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BANG v. MDUSD lawsuit lays out chronology of abuse suspicions, charges, claims and reporting related to Woodside Elementary teacher

By Theresa Harrington
Thursday, October 17th, 2013 at 11:05 am in Education, Mt. Diablo school district.

JOSEPH ANDREW MARTIN

A lawsuit filed against the Mt. Diablo school district last month by The Bay Area News Group provides a comprehensive look at the circumstances that led to Woodside Elementary teacher Joseph Martin’s arrest and the subsequent claims made against the district.

As reported by Times writer Lisa Vorderbrueggen, Bay Area News Group is asking a judge to force the district to release internal records about Martin, 45, who has been charged with 125 counts related to the alleged sexual molestation of 13 young male students between 2006 and April 2013. He was arrested in June and is in jail on $10 million bail. He pleaded not guilty in July. If convicted, he faces life in prison.

The district has refused to produce documents pertaining to Martin, citing personnel and investigatory exemptions in California’s public records law. The news organization argues in its lawsuit filed in Contra Costa Superior Court that the records are not exempt and must be produced.

BANG attorney Duffy Carolan’s 175-page lawsuit includes a 12-page complaint that outlines the chronology of the state’s case against Martin, along with three subsequent claims and a civil rights lawsuit. It also details investigative reporter Matthias Gafni’s attempts to get records related to Martin from the district.

In a June 29 Public Records Act Request, Gafni sought: “Any and all writings pertaining to Mt. Diablo Unified School District teacher Joseph Andrew Martin, 45, relating to allegations of wrongdoing (including inappropriate behavior with students), complaints, investigations, findings, discipline meted out or other action taken against Mr. Martin during his tenure at the district.”

BANG is seeking district investigations into incidents that were allegedly witnessed and reported to district officials by other teachers. For example, one complaint alleges that a teacher walked in on Martin and a male student one evening and saw that they were behind a closet door with their shoes off. Another teacher said older boys who had graduated often returned to the campus and went into Martin’s room alone, with the classroom door locked, according to claims.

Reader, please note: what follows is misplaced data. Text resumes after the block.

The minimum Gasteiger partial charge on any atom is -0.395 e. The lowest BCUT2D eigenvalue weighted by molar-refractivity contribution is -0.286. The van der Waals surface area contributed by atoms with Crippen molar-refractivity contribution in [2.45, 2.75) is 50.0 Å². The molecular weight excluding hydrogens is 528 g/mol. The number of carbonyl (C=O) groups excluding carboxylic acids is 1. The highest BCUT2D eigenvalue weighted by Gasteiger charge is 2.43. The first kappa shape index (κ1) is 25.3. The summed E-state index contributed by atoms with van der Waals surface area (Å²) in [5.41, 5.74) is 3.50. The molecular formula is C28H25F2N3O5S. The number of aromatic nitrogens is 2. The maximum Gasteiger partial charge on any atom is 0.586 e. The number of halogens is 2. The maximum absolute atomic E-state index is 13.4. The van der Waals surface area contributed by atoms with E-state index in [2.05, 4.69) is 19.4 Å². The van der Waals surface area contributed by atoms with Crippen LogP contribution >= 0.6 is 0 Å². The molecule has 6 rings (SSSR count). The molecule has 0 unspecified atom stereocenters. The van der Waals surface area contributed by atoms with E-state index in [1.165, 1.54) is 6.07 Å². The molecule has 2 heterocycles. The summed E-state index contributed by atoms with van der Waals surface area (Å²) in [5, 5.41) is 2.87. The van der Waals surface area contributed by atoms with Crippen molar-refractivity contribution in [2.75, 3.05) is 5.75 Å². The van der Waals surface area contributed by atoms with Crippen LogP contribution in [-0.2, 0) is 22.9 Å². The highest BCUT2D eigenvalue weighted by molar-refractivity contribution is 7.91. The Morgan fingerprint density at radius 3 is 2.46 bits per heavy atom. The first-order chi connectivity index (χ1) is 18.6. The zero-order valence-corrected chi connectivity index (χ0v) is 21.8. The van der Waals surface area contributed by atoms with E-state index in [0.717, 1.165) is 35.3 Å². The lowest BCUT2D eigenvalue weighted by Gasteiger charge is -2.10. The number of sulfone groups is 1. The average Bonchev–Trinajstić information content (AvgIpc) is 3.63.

In the most recent claim, a 2013 police report is quoted, which cites a 2006 internal district document that found “potential child abuse” by Martin. The police report says no one from the district reported Martin to Child Protective Services or to law enforcement authorities at the time. Instead, the district created new rules for Martin, such as keeping his classroom door open at all times, according to the claim.

Here is the complete lawsuit: https://docs.google.com/file/d/0B6mS2O1_NKceZU5UbDZYenlsdVE/edit?usp=sharing

This is not the first time BANG has requested personnel-related documents from the district. In the past, I have received large files from the district in relation to personnel decisions that led to separation agreements with employees. These files contained numerous memos documenting complaints and meetings to remedy those complaints. No such documents were released to BANG in relation to Martin.

And earlier this year, Times columnist Dan Borenstein asked the school board to review documents that were withheld from his Public Records Act request by then-General Counsel Greg Rolen. Borenstein asked trustees to waive the privilege asserted by Rolen and to release documents related to employment agreements with then-Superintendent Steven Lawrence, Rolen and three other top administrators. As a result of Borenstein’s appeal directly to the school board — which bypassed the general counsel — trustees agreed to release more documents.

In this case, too, the board has the right to override Interim General Counsel Jayne Williams’ denials and release documents that are being withheld, in the interest of public transparency. Trustees Barbara Oaks and Brian Lawrence were elected last November, after pledging to usher in a new era of transparency in the district. They — along with Board President Cheryl Hansen — voted to terminate the previous superintendent’s contract a year early, in part due to mistrust in the district that resulted from secrecy and stonewalling public requests for information.

Further complicating this case is the fact that previous Interim Superintendent Johh Bernard is the father of Jennifer Sachs, who was principal at Woodside Elementary in 2006 and is named in some of the claims. Trustees hired Bernard soon after Martin was placed on a leave of absence. Bernard worked through the end of September, during the time when Martin was arrested and alleged victims began filing claims against the district. He told me that the district would cooperate fully with police and his relationship with Sachs would not affect the investigation.

Newly appointed Superintendent Nellie Meyer, who took the helm Sept. 23, has entered into a contract with Bernard’s employer — Total School Solutions — for nine months of consulting as she transitions into her new role.

Do you believe the district should release documents that it is withholding related to internal complaints about Martin?

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